Today is the Festival of the Broken Needles, held every February 8th in Japan. This holiday is over 400 years old. During this day, women honor the needles that have given them loyal service throughout the year and lay them to rest at Shinto shrines and Buddhist Temples across Japan. Known as Needle Mass,
"women gather to offer a funeral-type service by laying the needles to rest in soft jelly cakes or tofu. This burial is meant to bring rest to the needles and wrap them with tenderness and gratitude. This practice reflects the animist belief that all beings and objects have a soul."
But in addition to this, is also honors the secret sorrows that women have. As a woman sews, her essence permeates that small needle with her energy and aura. The needles are believed to share these burdens, and take some of them into themselves, so this burial is a way to thank them and put these matters to rest.
This is a form of Animism that is similar to that of Eco and Neo Paganism. When a ritual is held to heal and honor the Earth, this too is a form of Animism. In the book "Handbook of Contemporary Paganism" edited by Murphy Pizza, James R. Lewis, the author observes rightly that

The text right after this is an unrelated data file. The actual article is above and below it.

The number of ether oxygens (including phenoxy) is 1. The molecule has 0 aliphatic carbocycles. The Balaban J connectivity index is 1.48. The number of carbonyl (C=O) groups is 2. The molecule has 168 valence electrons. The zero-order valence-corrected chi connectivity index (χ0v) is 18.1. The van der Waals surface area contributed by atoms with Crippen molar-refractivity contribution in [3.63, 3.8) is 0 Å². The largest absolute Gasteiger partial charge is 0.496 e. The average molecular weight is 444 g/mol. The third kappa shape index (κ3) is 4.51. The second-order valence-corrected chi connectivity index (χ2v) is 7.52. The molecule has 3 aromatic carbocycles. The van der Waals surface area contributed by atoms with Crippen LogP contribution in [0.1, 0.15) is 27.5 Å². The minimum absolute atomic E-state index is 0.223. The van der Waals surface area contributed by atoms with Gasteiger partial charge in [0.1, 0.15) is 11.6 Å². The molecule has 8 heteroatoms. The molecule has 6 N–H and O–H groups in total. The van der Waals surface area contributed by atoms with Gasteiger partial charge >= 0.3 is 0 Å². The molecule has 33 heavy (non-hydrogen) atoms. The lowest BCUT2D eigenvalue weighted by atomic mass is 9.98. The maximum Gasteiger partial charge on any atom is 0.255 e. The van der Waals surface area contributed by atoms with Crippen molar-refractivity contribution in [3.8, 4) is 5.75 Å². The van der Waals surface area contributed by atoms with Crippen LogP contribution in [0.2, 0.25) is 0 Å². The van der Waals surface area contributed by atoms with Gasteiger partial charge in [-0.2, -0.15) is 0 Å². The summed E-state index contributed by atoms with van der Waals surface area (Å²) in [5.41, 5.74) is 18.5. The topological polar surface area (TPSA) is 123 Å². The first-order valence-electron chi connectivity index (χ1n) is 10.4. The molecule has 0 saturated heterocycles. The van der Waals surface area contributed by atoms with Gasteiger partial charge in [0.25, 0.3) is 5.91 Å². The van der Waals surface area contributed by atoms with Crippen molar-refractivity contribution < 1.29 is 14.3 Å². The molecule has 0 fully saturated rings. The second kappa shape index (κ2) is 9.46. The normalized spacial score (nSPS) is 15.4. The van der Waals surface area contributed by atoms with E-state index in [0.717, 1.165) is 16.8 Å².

"In animist Paganism, the ebb and flow of relationships and all that they entail are best seen and most commonly addressed in seasonal rituals in selected locations"
This is an example of how that belief is put into practice across the sea.
Stitchers here can also participate in their own home ceremony from Hari-Kuyo: Laying our Needles to Rest, by Susan Elliott in her blog Plays With Needles. She even includes a poem called "A Needle's Lullaby" that you can use in your ceremony. Living in a realm filled with rivers, it should be relatively simple to find one in which to cast your pointy companions to rest.